She spat on him. "Yes, the bastard. Bet you'd never have thought I could do it. Oh and by the way, she's a girl too." She kicked the corpse of the Duke into the canal. "Oh I'm sorry – I promise, I'll let you do the honours next time…we still have a fair way to go!"
We had just as much fun poisoning the duke's brothers, although by that stage we'd decided the waters of Venice were foul enough. Theirs was a slow-acting venom, one that would take several weeks to infuse into their veins and nerves, eventually stopping their hearts. It always brought a smile to our faces to watch them going about their day-to-day business without a thought for what was going on inside them. Henriette busied herself with cooking up a contagious brew that would give the impression that a kind of plague snatched the brood.
So then there was just one thing – the duke's wife – and it was my turn in the grand plan of our revenge. I knew she had grown tired of her husband and wasn't particularly mortified to be widowed, although she hadn't yet come close to living up to the duke's reputation. It's ironic; Venice is one of those cities famous for its lovers, and yet marriage here is frequently for anything but love.
I felt like a bolder parody of Romeo, climbing her garden walls, and then over onto her balcony, and finally into her room. The duchess flew to me, threw her arms around me and was just about to plant a kiss on me before I dug my dagger deep into her back.
She sank to her knees as if in prayer and began confessing. "I'm really not sorry that old bastard went and disposed of himself. In fact I've been having an affair with his manservant for half a year. I'm not sorry that my son died; he was an idiot and a pain and he hated me. Is this what you want to hear? Are you some instrument of God?"
"I'm not a saint," I snapped. "I've given up my place among the angels in favour of a higher calling. I never liked singing that much anyway. Just do me a favour and die."
"But why?" I'll have to admit I was somewhat surprised by her reply.
I threw my wig on the ground and shook my real hair, long and curly, out in a dark cloud around my face. "I'm a girl! Can you believe it? Hah! My name is Vittoria!"
"No you aren't," the duchess weakly replied, the blood pooling around her, having stained her white nightgown. "You may not be a man, but you're not a woman either. You're a wolf – you go out hunting for sport – for blood to drink like we drink wine. And I don't know what you're going to do next, but what I do know is that you're going to end up ravaged yourself, fighting like animals…"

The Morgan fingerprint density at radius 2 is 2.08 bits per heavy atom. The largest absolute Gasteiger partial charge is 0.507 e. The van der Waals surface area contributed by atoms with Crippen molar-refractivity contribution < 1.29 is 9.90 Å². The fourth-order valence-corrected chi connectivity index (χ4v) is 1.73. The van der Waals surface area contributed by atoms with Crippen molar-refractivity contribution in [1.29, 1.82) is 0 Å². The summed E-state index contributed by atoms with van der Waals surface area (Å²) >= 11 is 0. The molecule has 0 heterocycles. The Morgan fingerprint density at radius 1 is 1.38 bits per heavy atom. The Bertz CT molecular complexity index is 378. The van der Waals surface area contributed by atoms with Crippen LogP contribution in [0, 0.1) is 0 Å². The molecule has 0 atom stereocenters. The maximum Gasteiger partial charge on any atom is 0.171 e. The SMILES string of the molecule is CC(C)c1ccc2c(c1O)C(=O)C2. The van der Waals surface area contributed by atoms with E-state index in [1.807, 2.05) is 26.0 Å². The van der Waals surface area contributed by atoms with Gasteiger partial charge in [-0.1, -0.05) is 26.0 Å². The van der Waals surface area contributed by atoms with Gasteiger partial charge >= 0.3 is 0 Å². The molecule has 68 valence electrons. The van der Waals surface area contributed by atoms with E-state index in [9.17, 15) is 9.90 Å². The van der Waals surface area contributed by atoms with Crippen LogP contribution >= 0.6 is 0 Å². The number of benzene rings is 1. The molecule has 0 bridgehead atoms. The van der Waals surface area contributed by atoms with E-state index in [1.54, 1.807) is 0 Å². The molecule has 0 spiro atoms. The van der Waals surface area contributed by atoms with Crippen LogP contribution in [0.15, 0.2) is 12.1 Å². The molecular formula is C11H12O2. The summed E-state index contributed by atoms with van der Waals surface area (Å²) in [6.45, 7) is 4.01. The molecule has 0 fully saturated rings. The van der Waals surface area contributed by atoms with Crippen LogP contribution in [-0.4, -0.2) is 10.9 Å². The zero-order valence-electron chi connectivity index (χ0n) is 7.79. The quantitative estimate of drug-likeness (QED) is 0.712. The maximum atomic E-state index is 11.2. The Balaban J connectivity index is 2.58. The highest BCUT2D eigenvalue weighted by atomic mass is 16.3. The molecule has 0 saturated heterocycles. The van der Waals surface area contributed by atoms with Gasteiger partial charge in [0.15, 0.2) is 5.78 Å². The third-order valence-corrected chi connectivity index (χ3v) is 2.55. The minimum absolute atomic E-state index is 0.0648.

"What would you know of being ravaged," I snarled, and plunged the knife into her heart.
"Aren't you tired of this yet?" I knelt by the water, washing my face, hands and sleeves of blood, talking to Henriette, who was behind me under the bridge. "I haven't slept in weeks," I admitted.
"Sleep is for the week," she tossed her hair, showing off what I couldn't do in public. "If you want power, then you have to make sacrifices."
"What's left for us now?" I searched her eyes for an answer.
"Rule Venezia," she rolled her r's, her eyes blazing.
"We're women, we can't do that," I laughed.d
"Can we?" she challenged. "The throne is clear for my fiancée now."
"Who's he?" I choked.
"You'll find out at the next ball where you'll be singing; I'll make a point to introduce you to him."
"You never told me, traitor," I shrank away. "What else have you been hiding? Three charming illegitimate children?"
"Oh you're jealous now, I knew you would be," she began to circle me. "Now you see you've just been my pawn in all the game and you don't like it, do you? No – you'll never fulfil your ambitions in the court because you're a girl disguised as a boy. But I, being myself, can work my feminine magic through those men who have the illusion of power but are so very easily ruled…"
I kept walking around too; I never let myself turn away from her face, which was now as white and cold as alabaster. "I thought we were allies…I just thought…maybe even friends, I'd never had a friend before and…" the tears sprang to my eyes. Life had dealt me another unfair blow.
"No," she took a step backwards. "I've got an enemy now," she drew out a gun which she had been hiding beneath the voluminous folds of her dress. "I know what you're capable of – you're more dangerous than any of my male friends – and I can't risk you…"
Henriette is the reason I had to leave Venice. I could no longer live with the sight of the reddish, blackening stain on the bricks under the bridge where I used to play.
I don't know how long Revenge Tragedy will continue to be offered for the Extension 1 English in the HSC, but I hope it stays. It was by far my favourite English module (my least favourite was the Area of Study aka Journeys) and this concept, which I used for many different creative questions, got me consistent 24s and 25s. I thought those of you still doing it might appreciate something to bounce ideas off.
When I found this the other day, clearing out my computer, I got all nostalgic and wanted to preserve it so I could find it again and relive the feeling when I first wrote this all down – it really poured out of me in the space of a day after watching the delicious David Tennant – and my teacher didn't see it until I used it in my Trials, and she was pleasantly surprised, since I'd essentially been a lazy bum when it came to creatives (I kept handing her long-winded Revenge essays, not short stories)Oh, the memories.
P.S. I never could quite figure out who the old bald guy was – the one with the heart on the back of his head? So I took the liberty of making him a Duke for the sake of intertextuality. There's also a Love Actually reference in here if you can find it ;)